O'Brien, who has never been very fond of American policy, applies his categories somewhat arbitrarily. He can say that the Soviet Union and Marxists in general see themselves as chosen people even though ``the god who chose them is called History, and his covenant with them is set out in Das Kapital. Their promised land is the entire world.''

Nicaragua's Sandinistas, who have set aside the national anthem and flag for the worship of party substitutes, and who have anointed themselves as the ``vanguard of the people,'' rank only at the level of a ``form of holy nationalism comparable to that of the early Puritans.'' (O'Brien misses or chooses to overlook the ironic parallel in which President Reagan describes the contras as the ``moral equivalent of the Founding Fathers.'') The United States, he says, verges on becoming a deified nation, worshiping itself.

To support his judgment of the US, he offers two very subjective experiences.

In the first he attends the Annual National Prayer Breakfast, presided over by President Reagan and attended by members of Congress, governors, mayors, Supreme Court justices, generals and colonels, and a few thousand citizens. After interpreting great documents of history and scripture with careful attention to metaphor, symbol, and nuance, O'Brien suddenly seizes on a single prayer to epitomize America's hubris. When a general asks divine help in defending freedom and remarks that it is never free and ``must be paid for in installments,'' O'Brien believes this is a prayer for the Pentagon budget.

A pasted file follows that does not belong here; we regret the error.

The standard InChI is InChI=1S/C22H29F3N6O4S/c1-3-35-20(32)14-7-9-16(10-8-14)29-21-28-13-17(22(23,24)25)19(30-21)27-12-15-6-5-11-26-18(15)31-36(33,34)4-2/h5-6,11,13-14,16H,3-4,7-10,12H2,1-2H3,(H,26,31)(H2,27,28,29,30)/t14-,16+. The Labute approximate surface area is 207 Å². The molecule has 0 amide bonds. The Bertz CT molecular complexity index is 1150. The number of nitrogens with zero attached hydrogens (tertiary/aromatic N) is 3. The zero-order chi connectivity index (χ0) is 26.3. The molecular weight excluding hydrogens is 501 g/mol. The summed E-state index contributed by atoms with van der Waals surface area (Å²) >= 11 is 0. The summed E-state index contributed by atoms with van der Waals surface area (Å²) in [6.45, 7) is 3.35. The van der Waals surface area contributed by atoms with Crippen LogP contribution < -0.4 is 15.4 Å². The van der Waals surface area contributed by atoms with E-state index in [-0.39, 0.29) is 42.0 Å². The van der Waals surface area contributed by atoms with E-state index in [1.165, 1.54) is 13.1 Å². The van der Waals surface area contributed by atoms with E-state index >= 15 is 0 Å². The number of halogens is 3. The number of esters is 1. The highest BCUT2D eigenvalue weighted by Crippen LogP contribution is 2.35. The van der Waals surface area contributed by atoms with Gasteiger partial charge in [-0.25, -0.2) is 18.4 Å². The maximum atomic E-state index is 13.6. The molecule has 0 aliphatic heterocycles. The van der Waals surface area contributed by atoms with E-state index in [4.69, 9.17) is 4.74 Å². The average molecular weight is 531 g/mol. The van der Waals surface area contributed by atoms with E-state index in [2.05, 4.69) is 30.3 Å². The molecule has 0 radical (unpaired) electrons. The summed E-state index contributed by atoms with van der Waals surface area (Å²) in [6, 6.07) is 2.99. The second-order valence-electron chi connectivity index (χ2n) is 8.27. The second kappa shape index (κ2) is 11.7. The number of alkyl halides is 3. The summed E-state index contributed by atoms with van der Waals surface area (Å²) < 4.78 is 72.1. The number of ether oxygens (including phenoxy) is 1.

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His second experience comes one evening when he wanders alone through the Smithsonian's Air and Space Museum. ``I seemed to be in a huge, coldly cavernous cathedral dedicated to the glory of the United States, coextensive with the cosmos.... The only God in that cosmogony is the United States.''

Like other brilliant foreign observers, O'Brien displays a sensitivity to small detail that can be refreshing and insightful. That he doesn't always understand the nuances of what he sees and hears is understandable.

His bias, if not exactly forgivable in a professional statesman-scholar, is worth overlooking in a book otherwise well crafted and ripe with challenging ideas. He suggests that Gandhi, once an admirer of the British Empire, ended up an ardent Indian nationalist.

The debate about creation of the Great Seal of the United States becomes a debate between Old Testament and Roman concepts of nationhood. Sen. Joe McCarthy's virulent anticommunism, O'Brien says, helped make Roman Catholics acceptable in mainstream politics, and ``without Joe McCarthy's crusade in the 1950s, John F. Kennedy could not have been elected in 1960.''

This is a small book with big ideas. Its biggest failing is that O'Brien did not see that his warning about nationalism applies also to new ideas: ``The stuff is like fire; you need it to warm you, but it can destroy you if it gets out of control.''

Wallace Kaufman writes about third-world culture and politics.